So the lesson here is don’t make your decisions based on historical experiences. You need to look at each party (like each car manufacturer) to see what they’re like today and try to figure out if you think they’re going to be reliable or if eventually, they’ll let you down and disappoint you.

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Another Day, Another Frustration

Today was a difficult day! It started with me putting in a cancellation order to Bell Sympatico. While each of my computers keeps getting faster and faster, my service with them gets slower and slower. Everytime I said I wanted to cancel, they would tell me my service was 5Mbps with unlimited bandwidth and they’d talk me into trying to fix the problem. Well, today, after almost 2 years, I got an honest person on the phone, who told me my line would only permit 1.1 Mbps. Well I don’t even think it’s that. I even tried to download their internet checkup software. The screen said it would only take 2 mins on a high speed connection, the download manager said it would take 34 minutes. So, I’m paying hi-speed prices for a connection that’s pretty much the same speed as dial up. Stuff downloads at 8kb/s. I actually remember getting higher speeds on dial up.

So anyway, I took the plunge and switched to Rogers Express service – 7 Mbps. I have limits on my bandwith (60 GB) but I usually only download 2-3 GB per month anyway, so I should be okay. It will be nice to have REAL hi-speed – for the same price! I picked up the modem tonight and set it up. Works great! Now I need to connect the router and setup the rest of my network which will involve moving printers, etc. because I’m now looking a cable connection instead of a phone line. And I don’t watch a lot of TV, so cable locations are limited… for now.

So, that was a bad thing that turned good. The rest of the day was not as kind to me. I tried to install the new VPN software from work, which is mandatory for me since I telecommute a few days each week. I installed it on my laptop first and couldn’t get it to work, so then I installed it on a desktop, where it did work. It emphasized how slow my DSL connection was though – working that way was brutal. Well, thank God that’s almost over.

After all the upset, I got a migraine just before my husband got home. We helped a friend with their DSL setup (and yes, I did give them my opinion of Bell DSL) and then went to Newmarket to get the Rogers modem. We stopped at Wendy’s for dinner – the one on Yonge Street just north of Davis Drive (in case anyone wants to know). ALL of the tables were filthy except for the one that rocked as bad as a circus ride. I remembered why I never go to that Wendy’s anymore, but too late. I did get someone there to wash the tables, but geez!! why did I have to ask?? In the end, I couldn’t eat the burger, I was feeling so nauseous. I hate unpleasant days.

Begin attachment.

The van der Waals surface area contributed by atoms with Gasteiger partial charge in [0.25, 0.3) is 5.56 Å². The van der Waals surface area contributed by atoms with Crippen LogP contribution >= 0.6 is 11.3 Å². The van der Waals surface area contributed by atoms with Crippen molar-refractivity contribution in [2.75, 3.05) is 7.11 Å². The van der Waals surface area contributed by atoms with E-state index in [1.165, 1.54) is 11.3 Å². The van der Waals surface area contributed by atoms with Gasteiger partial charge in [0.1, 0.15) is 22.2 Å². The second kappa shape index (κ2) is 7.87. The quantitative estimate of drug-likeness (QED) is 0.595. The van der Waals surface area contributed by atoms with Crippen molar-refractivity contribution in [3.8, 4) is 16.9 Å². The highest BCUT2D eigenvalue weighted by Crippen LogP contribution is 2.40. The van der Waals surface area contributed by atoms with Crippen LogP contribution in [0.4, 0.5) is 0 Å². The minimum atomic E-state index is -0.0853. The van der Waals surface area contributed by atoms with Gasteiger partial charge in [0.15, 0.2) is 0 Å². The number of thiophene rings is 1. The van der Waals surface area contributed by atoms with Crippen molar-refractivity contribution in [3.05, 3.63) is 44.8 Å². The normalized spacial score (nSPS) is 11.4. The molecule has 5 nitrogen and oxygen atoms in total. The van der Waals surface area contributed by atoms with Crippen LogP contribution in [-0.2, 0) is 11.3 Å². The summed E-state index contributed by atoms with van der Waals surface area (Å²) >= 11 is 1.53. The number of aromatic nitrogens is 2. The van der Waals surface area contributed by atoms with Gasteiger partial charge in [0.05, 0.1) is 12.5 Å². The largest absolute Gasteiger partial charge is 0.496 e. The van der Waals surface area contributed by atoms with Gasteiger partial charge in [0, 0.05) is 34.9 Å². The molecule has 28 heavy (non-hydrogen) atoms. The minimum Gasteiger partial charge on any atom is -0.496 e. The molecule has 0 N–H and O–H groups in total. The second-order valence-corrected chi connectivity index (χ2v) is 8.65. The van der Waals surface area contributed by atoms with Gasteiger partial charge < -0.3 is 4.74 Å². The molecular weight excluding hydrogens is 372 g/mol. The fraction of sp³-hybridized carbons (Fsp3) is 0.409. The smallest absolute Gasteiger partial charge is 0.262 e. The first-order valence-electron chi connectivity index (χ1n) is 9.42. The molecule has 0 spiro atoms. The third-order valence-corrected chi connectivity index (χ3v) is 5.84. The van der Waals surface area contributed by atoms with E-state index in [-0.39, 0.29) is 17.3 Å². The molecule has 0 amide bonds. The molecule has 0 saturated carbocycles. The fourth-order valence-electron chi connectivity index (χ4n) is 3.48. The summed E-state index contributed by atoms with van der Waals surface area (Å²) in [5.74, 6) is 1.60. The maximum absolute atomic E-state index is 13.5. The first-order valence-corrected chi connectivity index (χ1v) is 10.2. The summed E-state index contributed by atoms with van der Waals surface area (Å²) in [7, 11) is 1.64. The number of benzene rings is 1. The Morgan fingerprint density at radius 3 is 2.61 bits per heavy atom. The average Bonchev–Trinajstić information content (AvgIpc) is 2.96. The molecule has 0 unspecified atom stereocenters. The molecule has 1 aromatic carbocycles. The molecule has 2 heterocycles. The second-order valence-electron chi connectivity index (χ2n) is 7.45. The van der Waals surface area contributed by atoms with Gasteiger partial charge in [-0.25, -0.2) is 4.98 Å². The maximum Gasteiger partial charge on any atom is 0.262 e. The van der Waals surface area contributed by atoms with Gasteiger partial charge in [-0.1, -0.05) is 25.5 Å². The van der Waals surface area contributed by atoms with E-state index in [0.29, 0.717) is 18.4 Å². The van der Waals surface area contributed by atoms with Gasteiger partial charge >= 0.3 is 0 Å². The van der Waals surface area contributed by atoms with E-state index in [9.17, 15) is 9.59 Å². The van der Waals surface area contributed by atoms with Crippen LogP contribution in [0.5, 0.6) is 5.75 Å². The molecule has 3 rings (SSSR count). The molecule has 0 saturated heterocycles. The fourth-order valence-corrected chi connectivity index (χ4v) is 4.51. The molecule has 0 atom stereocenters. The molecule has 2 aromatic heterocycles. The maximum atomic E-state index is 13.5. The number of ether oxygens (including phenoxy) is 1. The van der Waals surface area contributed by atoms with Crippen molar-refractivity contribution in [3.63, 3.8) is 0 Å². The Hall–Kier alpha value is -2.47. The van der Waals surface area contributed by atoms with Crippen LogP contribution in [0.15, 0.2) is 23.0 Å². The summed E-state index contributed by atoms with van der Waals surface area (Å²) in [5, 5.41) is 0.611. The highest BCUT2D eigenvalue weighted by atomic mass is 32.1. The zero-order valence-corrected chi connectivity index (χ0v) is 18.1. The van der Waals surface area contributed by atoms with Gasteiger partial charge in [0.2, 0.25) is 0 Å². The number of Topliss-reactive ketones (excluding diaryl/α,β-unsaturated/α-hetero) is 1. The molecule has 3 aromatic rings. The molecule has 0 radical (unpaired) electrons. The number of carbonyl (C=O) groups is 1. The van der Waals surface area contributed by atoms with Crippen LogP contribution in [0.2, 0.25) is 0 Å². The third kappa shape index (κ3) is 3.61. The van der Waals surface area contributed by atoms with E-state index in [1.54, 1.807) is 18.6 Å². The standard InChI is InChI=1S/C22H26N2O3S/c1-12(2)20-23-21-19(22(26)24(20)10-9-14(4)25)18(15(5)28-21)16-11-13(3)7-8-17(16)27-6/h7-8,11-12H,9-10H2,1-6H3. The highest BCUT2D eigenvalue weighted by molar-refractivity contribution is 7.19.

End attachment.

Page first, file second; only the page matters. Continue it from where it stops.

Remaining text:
Maybe I’m just tired from a late night last night. I’ve started going to a comedy workshop to learn how to be a standup comic. Ha-ha!! Can you see me being funny????

But that’s a post for another day!

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All GM Dealers are NOT the Same!

I remember when I first purchased my new 2002 Pontiac Montana minivan from Slessor Motors in Newmarket. The first time I had to take it in for service, I parked at side of the building and walked into the service department. The women behind the desk referred me to the service advisor. I went out to speak with him, and he yelled at me! It seems I was supposed to pull the van up to the door, which would open for me to drive in. Welllll, excuuuuuse me! How was I supposed to know that?

The van died in 2007, seven months before my payments were finished. Thanks GM. After replacing the Intake Manifold and two cracked cylinder heads, I dumped that piece of crap as fast as I could, borrowed a friend’s car until my payments on the Montana were finished, and then went shopping for a used car.

I swore I wouldn’t buy another GM product again, but I couldn’t help it – I grew up with GMs and no other type “feels” right. So I bought a 2001 Cadillac Catera. Was it a mistake? Time will tell. Meanwhile, I really do love the car.

Last week, my low coolant light came on. I checked and the coolant level is fine. So I brought it into Colonial Chev Olds in Newmarket for diagnosis and service (even though Slessor Motors is the Cadillac dealer in Newmarket). What a difference! The doors were opened as soon as I pulled up (which never happened at Slessor), nobody yelled at me; they even gave me a shuttle lift to the mall and then came to pick me up after. The sensor needs replacing. The sensor is connected to the overflow reservoir, so the whole thing needs to be replaced. $340 – ouch! No matter. It’s not that important a part, but still worth replacing.

So they have ordered the part in, and here I am, sitting at one of their computers (they call it their internet cafe, but there’s really just one computer), posting on my blog. Sweet! The service advisor (Ryan) is extremely polite, respectful and well, nice.I don’t mind getting my oil changes or other minor work done at a local garage, but let’s face it – nobody knows a car as well as a dealer. They’re specially trained in servicing GM vehicles. Yes, it’s more money, but I think it’s worth it to have something done right. The service manager at my local Canadian Tire came from Golden Mile Chevrolet – which is where my father bought all his cars when they lived in the city, so I trust him to know GMs, but a dealer is the best place to go if you have a car with lots of options/features on it.

Especially when you have a dealer that treats you well!